Sewing the Seeds of Activism in an Age of COVID: The Auntie Sewing Squad
In March 2020, performance artist and comedian Kristina Wong initiated an effort with friends to sew masks for essential workers in response to the federal government’s failure to provide adequate supplies of personal protective equipment (PPE). The Auntie Sewing Squad rapidly grew into a national team of mask makers—mostly women of color—who sew masks for vulnerable and disadvantaged groups, including women’s shelters, Native American citizens living on reservations, undocumented workers, and poor communities of color. Comprised of college professors, actors, teachers, filmmakers, labor organizers, and many others, the Auntie Sewing Squad proudly “traces the lineage of this sewing to our mothers and grandmothers, immigrant and refugee communities in America, and underpaid women of color garment workers globally.” This webinar features several members of the Auntie Sewing Squad who will remark upon the group’s genesis; its place in the history of activism by, and on behalf of, communities of color; and their contributions to We Go Down Sewing, a volume focused on the activities and significance of the Auntie Sewing Squad to be published by the University of California Press in 2021.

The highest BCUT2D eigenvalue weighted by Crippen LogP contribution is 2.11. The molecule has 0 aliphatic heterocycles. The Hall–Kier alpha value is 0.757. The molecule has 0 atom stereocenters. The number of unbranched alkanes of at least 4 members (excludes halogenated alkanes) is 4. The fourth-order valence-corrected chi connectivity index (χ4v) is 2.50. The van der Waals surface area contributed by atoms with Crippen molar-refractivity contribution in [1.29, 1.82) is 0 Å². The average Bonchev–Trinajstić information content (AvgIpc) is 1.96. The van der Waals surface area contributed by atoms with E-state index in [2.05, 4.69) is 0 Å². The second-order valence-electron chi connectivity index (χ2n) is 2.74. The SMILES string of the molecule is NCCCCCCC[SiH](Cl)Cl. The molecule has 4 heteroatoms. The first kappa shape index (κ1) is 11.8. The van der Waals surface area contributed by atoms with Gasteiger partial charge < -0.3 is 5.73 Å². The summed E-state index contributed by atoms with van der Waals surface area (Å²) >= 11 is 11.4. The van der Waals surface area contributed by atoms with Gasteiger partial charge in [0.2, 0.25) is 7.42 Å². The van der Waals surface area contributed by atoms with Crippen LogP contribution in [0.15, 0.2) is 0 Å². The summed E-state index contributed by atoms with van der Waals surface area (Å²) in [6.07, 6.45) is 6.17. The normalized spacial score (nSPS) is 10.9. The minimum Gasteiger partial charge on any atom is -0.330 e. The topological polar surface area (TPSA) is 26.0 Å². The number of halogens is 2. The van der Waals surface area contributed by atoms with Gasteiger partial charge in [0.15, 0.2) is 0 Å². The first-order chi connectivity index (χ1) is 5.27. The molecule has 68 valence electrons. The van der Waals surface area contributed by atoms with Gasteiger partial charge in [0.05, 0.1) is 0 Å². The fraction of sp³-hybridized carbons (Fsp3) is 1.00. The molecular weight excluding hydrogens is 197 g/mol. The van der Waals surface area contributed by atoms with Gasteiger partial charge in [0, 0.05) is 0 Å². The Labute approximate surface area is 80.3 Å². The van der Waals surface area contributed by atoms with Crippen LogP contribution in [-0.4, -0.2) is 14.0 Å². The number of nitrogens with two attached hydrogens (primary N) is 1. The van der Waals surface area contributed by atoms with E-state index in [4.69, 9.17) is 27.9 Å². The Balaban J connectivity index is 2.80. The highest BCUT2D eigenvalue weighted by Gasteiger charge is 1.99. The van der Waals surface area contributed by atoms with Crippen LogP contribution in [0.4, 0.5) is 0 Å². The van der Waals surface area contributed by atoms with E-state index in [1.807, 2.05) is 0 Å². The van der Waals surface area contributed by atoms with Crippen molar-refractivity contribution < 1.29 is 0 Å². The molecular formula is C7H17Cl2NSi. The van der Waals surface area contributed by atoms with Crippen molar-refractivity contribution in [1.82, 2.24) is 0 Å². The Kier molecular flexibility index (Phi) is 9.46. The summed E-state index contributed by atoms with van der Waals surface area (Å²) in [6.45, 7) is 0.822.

- Kristina Wong, Performance Artist, Comedian, and Founding Member of the Auntie Sewing Squad
- Mai-Linh Hong, Assistant Professor of Literature, University of California Merced
- Grace Yoo, Professor of Asian American Studies, San Francisco State University
- Tina Chen, Associate Professor of English and Asian American Studies, Penn State
This webinar is part of the 2020-21 CALS “Unprecedented” Webinar Series. “Unprecedented” is a word employed frequently by media, government officials, and lay persons alike to describe the phenomena surrounding the COVID-19 pandemic and its effects. Inspired by recent events and the rhetoric used to account for them, the “Unprecedented” series of one-hour webinars feature presentations and discussion by leading scholars, writers, and activists focused on better and less well-known developments in American literature and culture (and American literary and cultural studies) that might be, and in some cases have been, described as “unprecedented.”
For additional information, please contact Sean X. Goudie, director of the Center for American Literary Studies, at firstname.lastname@example.org.